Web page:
I came late to “Atlas Shrugged,” but once I opened my mind to its cadence of socialist catastrophe and capitalist resurrection, I realized that author Ayn Rand had perfectly imagined the world I lived in — the world of looters and political correctness and vacuous intellectuals that we all live in.
So it was easy to call upon Rand’s masterwork to paint a picture of the despair that awaits us if we fall for the socialist con job being pitched as the Green New Deal. The facts speak for themselves, but people can talk themselves into ignoring facts for the mistaken belief in a common good that can exist outside the laws of human nature and of nature’s God.
My new column at Real Clear Politics is a companion piece to last week’s column that called the Green New Deal a socialist monster that must be slain. Today, I call it a pig in a poke. Let me know what you think.
Green New Deal Is Same Old Socialist Con Game
By Frank Miele
The allure of the Green New Deal can be summed up in three words: “other people’s money.”
I wrote last week about some of the specifics included in the resolution sponsored in the House by Alexandria Ocasio-Cortez and in the Senate by Ed Markey, and what they all have in common is that they represent a massive redistribution of wealth.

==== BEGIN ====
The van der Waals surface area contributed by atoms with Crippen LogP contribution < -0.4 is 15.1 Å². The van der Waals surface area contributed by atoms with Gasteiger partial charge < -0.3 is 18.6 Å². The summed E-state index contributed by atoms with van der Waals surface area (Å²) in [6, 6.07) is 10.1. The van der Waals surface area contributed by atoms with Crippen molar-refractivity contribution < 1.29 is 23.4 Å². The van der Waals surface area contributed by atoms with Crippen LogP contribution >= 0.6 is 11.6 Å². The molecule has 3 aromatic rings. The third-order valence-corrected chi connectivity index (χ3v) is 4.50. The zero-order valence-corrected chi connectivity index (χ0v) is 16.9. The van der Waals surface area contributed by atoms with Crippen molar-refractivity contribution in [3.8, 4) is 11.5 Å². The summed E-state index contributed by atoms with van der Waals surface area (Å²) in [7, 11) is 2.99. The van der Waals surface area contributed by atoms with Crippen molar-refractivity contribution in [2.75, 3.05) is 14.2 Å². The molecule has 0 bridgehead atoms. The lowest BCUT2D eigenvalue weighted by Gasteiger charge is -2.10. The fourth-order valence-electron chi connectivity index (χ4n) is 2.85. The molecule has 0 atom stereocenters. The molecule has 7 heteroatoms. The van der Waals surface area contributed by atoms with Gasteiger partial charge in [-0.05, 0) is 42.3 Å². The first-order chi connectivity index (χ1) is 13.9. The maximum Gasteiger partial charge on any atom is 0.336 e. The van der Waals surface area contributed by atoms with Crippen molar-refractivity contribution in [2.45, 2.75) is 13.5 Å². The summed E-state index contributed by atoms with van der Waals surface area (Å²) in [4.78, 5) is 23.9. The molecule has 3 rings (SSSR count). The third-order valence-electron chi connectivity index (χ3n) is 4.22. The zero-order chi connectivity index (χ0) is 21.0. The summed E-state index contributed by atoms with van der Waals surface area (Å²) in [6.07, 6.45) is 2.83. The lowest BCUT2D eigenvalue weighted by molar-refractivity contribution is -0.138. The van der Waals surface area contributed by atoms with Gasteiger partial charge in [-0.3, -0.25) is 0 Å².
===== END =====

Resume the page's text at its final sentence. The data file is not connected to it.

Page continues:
It is important to remember that only a handful of the proposals in the Green New Deal involve climate change, and that they are simply the fig leaves covering up the naked socialist takeover of the U.S. economy that is being proposed. Free college? Check. Free home remodeling? Check. Massive federal investment in mass transit and other infrastructure? Check. Guarantee of high-paying jobs for everyone? Check. Free health care? Check.
Free housing? Check.
And to sum it all up: Free lunch? Check.
But who is going to write the check to pay for the free lunch? As Wimpy tells Popeye (and anyone else who will listen), “I’ll gladly pay you Tuesday for a hamburger today.”
House Resolution 109 (“Recognizing the Duty of the Federal Government to Create a Green New Deal”) is largely silent on where the money comes from, but conveniently provides this acknowledgement of the socialist goals:
“A Green New Deal will require the following: … providing and leveraging, in a way that ensures that the public receives appropriate ownership stakes and returns on investment, adequate capital (including through community grants, public banks, and other public financing), technical expertise, supporting policies, and other forms of assistance to communities, organizations, Federal, State, and local government agencies, and businesses working on the Green New Deal mobilization.”